Got a squash hold-out? Tasty ways to win them over


Crunchy wraps? Chocolate cakes? There's more than one way to incorporate nutrition-loaded squash into your meal plan.

Crunchy wraps? Chocolate cakes? There's more than one way to incorporate nutrition-loaded squash into your meal plan. Photo by:


Jan Swoope



I confess: My younger self was not a fan of squash. My older self has learned the world is full of things I turned my nose up at back then. I wish I could tell my late granddaddy who grew them on his Pontotoc farm and did his best to coax a stubborn little girl to try them.


"Squash" encompasses any number of different varieties, like pumpkins and zucchinis. They all belong to the genus Cucurbita. But when I think squash, I first think of the sunshine yellow ones, the crooknecks and two-toned zephyrs we gravitate toward at the farmers market. Botanically they are fruits; did you know? They have seeds and develop from the flowers of a plant. Most of us happily go through life thinking squash is a vegetable, probably because it's usually prepared like one.


The entire squash plant is edible, and all types pack a nutritious health punch, rich in B vitamins and vitamin C, with properties that can benefit the immune system, build bones, improve vision, help manage symptoms of diabetes and more.



It's interesting to me that Wikipedia tells us that William Clark -- of Lewis and Clark -- recorded in October 1804 that the Arikara tribe raised great quantities of foods, including a summer squash. Two hundred-plus years later, we're still growing it -- and roasting it, baking it, steaming it, grilling it, broiling it, mixing it in salads, even in chocolate cake (see the recipes today).


Summer squash generally hit their peak from early to late summer. Look for small- to medium-sized squash with brightly-colored skin. Avoid any with soft spots, dents or bruises. Summer squash is highly perishable, says Better Homes and Gardens; store it in a plastic bag in the fridge for up to five days.


Try one or more of today's recipes that incorporate squash in delicious ways. They just may convince any picky hold-outs at your dinner table to give in sooner than I did.





Makes 4 servings



4 tablespoons cream cheese, low-fat (whipped)


2 flour tortillas


1/6 tablespoon ranch seasoning mix (1/2 teaspoon)


1/4 cup broccoli (washed and chopped)


1/4 cup carrot (peeled and grated)


1/4 cup zucchini (washed and cut into small strips)


1/4 cup summer squash (yellow, washed and cut into small strips)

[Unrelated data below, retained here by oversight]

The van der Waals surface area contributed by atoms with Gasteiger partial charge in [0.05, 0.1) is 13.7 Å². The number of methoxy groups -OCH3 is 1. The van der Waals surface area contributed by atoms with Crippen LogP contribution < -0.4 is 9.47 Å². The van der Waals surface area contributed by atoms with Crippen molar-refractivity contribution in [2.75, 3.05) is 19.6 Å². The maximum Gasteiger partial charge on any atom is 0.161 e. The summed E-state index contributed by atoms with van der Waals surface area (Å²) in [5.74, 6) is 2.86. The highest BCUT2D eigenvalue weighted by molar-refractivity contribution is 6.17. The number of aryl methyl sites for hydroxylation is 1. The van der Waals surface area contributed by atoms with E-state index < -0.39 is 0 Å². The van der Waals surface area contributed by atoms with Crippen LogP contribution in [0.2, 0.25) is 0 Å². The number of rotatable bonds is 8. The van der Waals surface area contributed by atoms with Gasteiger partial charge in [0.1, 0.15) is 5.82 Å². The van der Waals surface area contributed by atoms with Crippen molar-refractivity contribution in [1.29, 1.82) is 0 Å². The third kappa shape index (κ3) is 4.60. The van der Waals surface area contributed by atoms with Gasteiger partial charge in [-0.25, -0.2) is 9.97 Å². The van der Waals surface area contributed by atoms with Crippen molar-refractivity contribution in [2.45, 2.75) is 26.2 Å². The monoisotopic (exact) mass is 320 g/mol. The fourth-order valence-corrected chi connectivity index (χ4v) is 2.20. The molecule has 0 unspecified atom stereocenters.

1/2 tomato (diced)


1/8 cup green bell pepper (seeded and diced)


2 tablespoons chives (chopped fine)



  • In a small bowl, stir ranch seasoning into cream cheese, chill.


  • Wash and chop vegetables.


  • Steam broccoli in microwave for 1 minute with 1 tablespoon of water.


  • Spread cream cheese onto flour tortilla, staying one inch from edge. Sprinkle vegetables over cream cheese. Roll tortilla tightly.


  • Chill for 1-2 hours before serving (the wrap will hold its shape better). With a sharp knife slice into circles and serve.


    (Source: Connecticut Food Policy Council)






    4 cups spinach (fresh)


    4 cups romaine lettuce


    2 cups green pepper (chopped, or use red, yellow, or orange)


    2 cups cherry tomatoes


    1 cup broccoli (chopped)


    1 cup cauliflower (chopped)


    1 cup yellow squash (sliced)


    2 cups cucumber (sliced)


    2 cups carrot (chopped)


    1 cup zucchini (sliced)



  • Wash all of the vegetables and mix them together in a large mixing bowl. Top this colorful meal with the nonfat or low-fat dressing of your choice.


    (Source: Centers for Disease Control, 5 A Day for Better Health Program)





    Makes 12 servings



    1/2 cup vegetable oil


    1 package cake mix, dark chocolate


    1 teaspoon ground cinnamon


    3 eggs


    1 1/4 cups water


    1 cup squash (shredded or finely chopped)


    Chopped walnuts (1/4 cup, optional)



  • Preheat oven to 350 F. Grease and flour a 10-inch tube or bundt pan.


  • In a large bowl, combine cake mix and cinnamon.


  • Add eggs, water and oil. Blend until combined, then beat with an electric mixer for 2 minutes on medium speed.


  • Fold in squash. Add nuts if you like.


  • Pour into prepared pan. Bake for 50 minutes to 1 hour, until cake springs back when lightly touched.


    (Source: Connecticut Food Policy Council/



  • Jan Swoope is the Lifestyles Editor for The Commercial Dispatch.


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